Prominent Minneapolis business attorney Ralph Strangis is the new chair of the Minnesota Racing Commission, replacing former chair Jesse Overton after the commission spent much of the past year in controversy.

Gov. Mark Dayton on Monday appointed Strangis, a longtime advisor to the airline industry, the Minnesota Twins and other businesses, to chair the commission, which regulates Minnesota’s horse racing industry, including the state’s two horse racing tracks. Overton was also reappointed to the board by the governor, who in addition named Thomas DiPasquale to the nine-member public body.

Strangis, who chaired the commission two decades ago, is the law partner of Sam Kaplan, who was appointed by President Obama as the U.S. ambassador to Morocco.

“[Strangis’] previous experience chairing the commission and his many other successful ventures will be invaluable at this important time,” Dayton said in a statement Monday.  Strangis, according to the commission, was last licensed as a horse owner in Minnesota in 1996.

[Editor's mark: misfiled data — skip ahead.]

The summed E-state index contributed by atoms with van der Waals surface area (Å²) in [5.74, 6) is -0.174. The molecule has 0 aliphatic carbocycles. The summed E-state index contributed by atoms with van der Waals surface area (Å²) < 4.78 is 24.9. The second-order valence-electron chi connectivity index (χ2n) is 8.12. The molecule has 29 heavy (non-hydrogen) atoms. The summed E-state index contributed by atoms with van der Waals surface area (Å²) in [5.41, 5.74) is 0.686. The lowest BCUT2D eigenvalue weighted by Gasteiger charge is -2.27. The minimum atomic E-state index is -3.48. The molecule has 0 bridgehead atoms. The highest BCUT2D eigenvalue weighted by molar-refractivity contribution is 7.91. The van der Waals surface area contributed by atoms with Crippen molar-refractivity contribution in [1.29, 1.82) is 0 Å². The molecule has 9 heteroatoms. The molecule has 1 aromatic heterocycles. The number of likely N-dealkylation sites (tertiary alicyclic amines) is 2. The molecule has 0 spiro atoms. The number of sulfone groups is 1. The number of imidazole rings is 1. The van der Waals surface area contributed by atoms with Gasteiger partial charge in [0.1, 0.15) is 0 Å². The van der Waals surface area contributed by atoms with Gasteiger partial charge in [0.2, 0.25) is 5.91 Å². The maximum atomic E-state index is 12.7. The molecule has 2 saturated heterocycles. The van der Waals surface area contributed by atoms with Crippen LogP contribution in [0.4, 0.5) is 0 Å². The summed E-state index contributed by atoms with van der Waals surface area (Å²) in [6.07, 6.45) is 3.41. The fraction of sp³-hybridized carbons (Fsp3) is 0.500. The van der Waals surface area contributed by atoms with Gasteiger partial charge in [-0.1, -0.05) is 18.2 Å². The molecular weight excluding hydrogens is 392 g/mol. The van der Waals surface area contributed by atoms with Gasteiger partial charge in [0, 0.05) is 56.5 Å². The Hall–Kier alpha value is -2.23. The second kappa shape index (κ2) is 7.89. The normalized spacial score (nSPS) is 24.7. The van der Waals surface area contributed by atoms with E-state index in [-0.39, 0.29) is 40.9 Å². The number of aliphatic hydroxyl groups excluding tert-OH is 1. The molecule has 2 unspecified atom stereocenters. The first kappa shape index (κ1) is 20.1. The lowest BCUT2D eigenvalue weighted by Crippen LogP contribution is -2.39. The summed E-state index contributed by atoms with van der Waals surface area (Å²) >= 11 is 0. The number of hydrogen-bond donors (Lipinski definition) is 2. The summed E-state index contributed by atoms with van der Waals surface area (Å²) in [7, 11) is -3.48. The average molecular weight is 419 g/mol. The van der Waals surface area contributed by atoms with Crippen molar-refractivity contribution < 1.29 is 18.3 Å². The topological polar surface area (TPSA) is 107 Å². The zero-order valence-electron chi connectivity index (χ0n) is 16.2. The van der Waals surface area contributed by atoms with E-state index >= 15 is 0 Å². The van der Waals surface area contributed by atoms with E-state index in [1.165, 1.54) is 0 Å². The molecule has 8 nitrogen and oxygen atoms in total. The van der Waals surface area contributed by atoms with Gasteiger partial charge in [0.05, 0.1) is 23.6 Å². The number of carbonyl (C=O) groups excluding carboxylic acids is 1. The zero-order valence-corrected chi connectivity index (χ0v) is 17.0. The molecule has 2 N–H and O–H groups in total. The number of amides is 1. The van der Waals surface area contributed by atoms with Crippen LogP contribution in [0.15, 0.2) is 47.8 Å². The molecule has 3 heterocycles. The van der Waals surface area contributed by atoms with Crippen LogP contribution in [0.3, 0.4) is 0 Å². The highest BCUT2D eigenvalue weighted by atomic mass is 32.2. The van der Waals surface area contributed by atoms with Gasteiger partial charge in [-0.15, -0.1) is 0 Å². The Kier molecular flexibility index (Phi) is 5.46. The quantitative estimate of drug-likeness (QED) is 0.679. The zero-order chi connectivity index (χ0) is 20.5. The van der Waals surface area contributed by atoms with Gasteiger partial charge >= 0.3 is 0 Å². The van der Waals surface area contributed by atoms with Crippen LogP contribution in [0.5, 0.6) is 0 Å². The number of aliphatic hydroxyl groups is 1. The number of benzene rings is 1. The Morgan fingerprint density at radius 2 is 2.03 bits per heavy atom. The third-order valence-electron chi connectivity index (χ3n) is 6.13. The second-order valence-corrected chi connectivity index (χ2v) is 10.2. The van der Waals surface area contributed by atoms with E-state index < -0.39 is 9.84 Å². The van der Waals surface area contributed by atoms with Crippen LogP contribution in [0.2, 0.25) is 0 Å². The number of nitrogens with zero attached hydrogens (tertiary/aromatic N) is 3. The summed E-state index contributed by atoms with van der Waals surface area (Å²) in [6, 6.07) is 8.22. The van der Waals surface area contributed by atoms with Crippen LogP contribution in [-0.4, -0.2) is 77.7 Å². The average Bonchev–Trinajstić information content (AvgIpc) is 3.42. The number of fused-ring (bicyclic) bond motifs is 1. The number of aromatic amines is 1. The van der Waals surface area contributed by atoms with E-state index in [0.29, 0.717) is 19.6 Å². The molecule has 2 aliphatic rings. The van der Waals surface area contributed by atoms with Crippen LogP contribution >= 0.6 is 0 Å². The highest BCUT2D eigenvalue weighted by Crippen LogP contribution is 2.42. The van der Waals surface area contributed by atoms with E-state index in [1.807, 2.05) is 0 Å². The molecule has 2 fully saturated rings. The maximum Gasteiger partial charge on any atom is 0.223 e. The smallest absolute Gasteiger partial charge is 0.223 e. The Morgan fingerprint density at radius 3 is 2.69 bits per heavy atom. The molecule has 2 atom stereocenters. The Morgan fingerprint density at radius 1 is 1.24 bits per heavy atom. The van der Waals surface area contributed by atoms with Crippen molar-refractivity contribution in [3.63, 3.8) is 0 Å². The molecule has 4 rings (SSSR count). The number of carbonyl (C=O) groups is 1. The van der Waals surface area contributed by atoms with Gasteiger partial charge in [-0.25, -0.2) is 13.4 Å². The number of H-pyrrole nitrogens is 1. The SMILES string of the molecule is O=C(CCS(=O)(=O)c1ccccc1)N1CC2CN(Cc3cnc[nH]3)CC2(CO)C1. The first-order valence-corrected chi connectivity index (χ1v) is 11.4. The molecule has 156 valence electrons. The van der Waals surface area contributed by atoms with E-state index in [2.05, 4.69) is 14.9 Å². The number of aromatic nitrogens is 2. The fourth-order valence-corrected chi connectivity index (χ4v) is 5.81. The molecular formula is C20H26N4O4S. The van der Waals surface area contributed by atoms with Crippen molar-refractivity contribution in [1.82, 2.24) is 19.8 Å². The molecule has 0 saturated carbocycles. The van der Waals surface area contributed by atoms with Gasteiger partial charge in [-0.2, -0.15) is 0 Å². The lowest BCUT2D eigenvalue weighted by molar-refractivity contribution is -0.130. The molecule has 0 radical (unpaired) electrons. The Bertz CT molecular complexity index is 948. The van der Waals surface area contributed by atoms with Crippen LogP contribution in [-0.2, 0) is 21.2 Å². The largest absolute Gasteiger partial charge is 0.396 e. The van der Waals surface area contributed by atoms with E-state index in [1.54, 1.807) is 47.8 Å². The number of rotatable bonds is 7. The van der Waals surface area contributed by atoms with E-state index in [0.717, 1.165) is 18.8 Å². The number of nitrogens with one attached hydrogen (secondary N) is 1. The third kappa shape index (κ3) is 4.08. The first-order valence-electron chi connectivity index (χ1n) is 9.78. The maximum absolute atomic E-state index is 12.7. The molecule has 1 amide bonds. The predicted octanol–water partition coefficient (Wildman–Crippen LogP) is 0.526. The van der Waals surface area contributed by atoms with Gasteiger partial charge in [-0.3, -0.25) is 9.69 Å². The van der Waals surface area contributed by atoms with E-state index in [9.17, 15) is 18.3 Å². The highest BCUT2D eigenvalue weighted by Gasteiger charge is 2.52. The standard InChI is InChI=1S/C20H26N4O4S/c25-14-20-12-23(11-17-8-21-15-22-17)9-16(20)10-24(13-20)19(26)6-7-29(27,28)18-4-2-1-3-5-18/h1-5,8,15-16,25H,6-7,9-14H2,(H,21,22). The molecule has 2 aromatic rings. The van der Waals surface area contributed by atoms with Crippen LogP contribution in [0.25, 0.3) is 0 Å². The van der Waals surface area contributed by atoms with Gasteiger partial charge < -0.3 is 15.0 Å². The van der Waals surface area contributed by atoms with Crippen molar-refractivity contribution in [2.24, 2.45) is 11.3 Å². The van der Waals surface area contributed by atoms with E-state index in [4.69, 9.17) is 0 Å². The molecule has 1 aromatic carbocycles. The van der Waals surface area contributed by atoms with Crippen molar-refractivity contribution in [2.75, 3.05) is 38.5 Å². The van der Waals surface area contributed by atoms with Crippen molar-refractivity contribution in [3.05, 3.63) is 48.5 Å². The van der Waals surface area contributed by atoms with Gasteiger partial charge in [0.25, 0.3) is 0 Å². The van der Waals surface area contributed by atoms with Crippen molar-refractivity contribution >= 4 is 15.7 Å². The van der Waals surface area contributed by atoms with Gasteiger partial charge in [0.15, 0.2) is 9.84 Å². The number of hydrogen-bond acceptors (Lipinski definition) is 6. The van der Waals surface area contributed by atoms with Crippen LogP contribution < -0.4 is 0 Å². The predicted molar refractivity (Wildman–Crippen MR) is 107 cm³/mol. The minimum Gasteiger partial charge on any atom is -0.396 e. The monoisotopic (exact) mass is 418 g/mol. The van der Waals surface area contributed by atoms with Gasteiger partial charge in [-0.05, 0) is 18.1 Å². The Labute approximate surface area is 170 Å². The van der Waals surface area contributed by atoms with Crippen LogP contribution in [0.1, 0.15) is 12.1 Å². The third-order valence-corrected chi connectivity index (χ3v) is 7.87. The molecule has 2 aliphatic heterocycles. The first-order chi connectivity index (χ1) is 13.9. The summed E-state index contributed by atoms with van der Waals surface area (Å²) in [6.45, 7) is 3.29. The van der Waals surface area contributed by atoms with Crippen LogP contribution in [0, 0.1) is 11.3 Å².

Overton found himself in the midst of a controversy last fall when two top racing commission officials, including chief veterinarian Dr. Lynn Hovda, were investigated by the state budget office.  Both officials were later exonerated.  One of them, Mary Manney, the deputy executive director, had been accused of making disparaging remarks regarding Overton.

The incidents also left Overton in the spotlight.  With his term set to expire Sunday, Overton said last week he did not know whether he would be reappointed.  A spokesman for the Minnesota Management and Budget Office said again Monday that a separate investigation of Overton involving an undisclosed episode was not yet complete.

In other issues facing the regulatory body, the commission has been told by the governor’s office to reopen its search for a new executive director, a position that has been vacant since last October.